Writing has always been my creative outlet for self-exploration and self-expression. Growing up, I would craft fantastical stories with nothing but my imagination. As a teenager, I poured my heart into pages and pages of diaries. As I got older, I intuitively used writing to explore and connect with my emotions.
But, at some point in life, I got hung up on what it meant to “be a writer”.
I studied creative writing and I bought into the idea that to be a writer I needed to deeply understand technique, use the perfect metaphor, and be able to poetically string together words on a whim.
I believed my own writing fell short in comparison to the works of others, so I eventually set aside my writing practice, also abandoning the creative freedom and expression it provided me up until that point.
The problem was my notion of being a writer was fundamentally flawed: I thought in order to write something valuable, I needed to write for other people.
I didn’t realize the immense value in writing for myself, and no one else.
Sure, if you want to be a published writer, you need to think about your audience and the benefits you can provide to them. But, published writer or not, writing is a readily available tool for self-exploration, discovery, and growth.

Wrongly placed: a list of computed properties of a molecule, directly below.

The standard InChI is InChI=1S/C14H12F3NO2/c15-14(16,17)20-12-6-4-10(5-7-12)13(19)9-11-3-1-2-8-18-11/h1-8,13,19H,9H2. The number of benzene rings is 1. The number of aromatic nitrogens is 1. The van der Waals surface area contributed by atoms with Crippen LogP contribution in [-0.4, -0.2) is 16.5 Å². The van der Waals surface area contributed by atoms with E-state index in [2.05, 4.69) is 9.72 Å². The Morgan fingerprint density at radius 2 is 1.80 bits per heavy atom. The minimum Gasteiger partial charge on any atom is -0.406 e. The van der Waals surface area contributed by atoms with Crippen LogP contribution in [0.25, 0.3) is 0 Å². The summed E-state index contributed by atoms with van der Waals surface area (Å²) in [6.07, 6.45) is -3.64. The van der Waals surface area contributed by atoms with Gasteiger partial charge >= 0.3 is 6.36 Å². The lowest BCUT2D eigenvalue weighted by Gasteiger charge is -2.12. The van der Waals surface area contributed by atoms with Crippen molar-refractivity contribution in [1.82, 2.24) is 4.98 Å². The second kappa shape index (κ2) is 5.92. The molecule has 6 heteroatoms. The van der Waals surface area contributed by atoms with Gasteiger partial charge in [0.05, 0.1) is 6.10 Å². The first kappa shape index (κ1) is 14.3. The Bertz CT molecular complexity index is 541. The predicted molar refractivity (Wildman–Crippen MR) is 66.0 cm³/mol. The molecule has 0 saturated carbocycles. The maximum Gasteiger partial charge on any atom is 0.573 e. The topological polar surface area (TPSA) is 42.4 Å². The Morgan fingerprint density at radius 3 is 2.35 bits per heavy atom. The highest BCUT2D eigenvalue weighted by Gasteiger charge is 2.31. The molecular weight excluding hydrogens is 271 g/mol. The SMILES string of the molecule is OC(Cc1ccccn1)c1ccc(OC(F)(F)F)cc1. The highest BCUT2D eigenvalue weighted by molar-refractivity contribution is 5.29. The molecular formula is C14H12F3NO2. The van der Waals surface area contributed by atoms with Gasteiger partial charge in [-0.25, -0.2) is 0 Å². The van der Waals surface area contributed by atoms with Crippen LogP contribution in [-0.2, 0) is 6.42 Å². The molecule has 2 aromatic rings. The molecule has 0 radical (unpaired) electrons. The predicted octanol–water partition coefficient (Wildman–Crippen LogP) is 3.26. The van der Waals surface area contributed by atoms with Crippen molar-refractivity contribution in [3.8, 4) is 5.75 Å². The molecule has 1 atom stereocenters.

Writing for yourself promotes awareness, a deeper level of understanding, a way to offer yourself guidance and insight, and a release for emotions or experiences you may not even know you are holding onto.
Writing for yourself is an act of self-love and self-care — it’s recognizing your words, your truth, and your story have value in and of themselves. They’re worthy because you are worthy.
I intuitively understood the intrinsic value of writing when I was younger, but lost sight of this when I began to tie my identity to being a writer. After years of not writing anything beyond work emails, I found my way back to writing for me. I now see writing as a tool, not who I am, which allows me to just write, no strings attached.
When I write for myself, technique and expertise do not matter. (Heck, coherency doesn’t even really matter!) What matters is that I get my thoughts, emotions, and experiences out and onto the page.
If you’ve ever kept a journal you know it’s the act of writing that is most impactful, not necessarily the words that end up on the page.
I invite you to do the same, and just write. Write for yourself, because your words matter, especially when they’re just for you.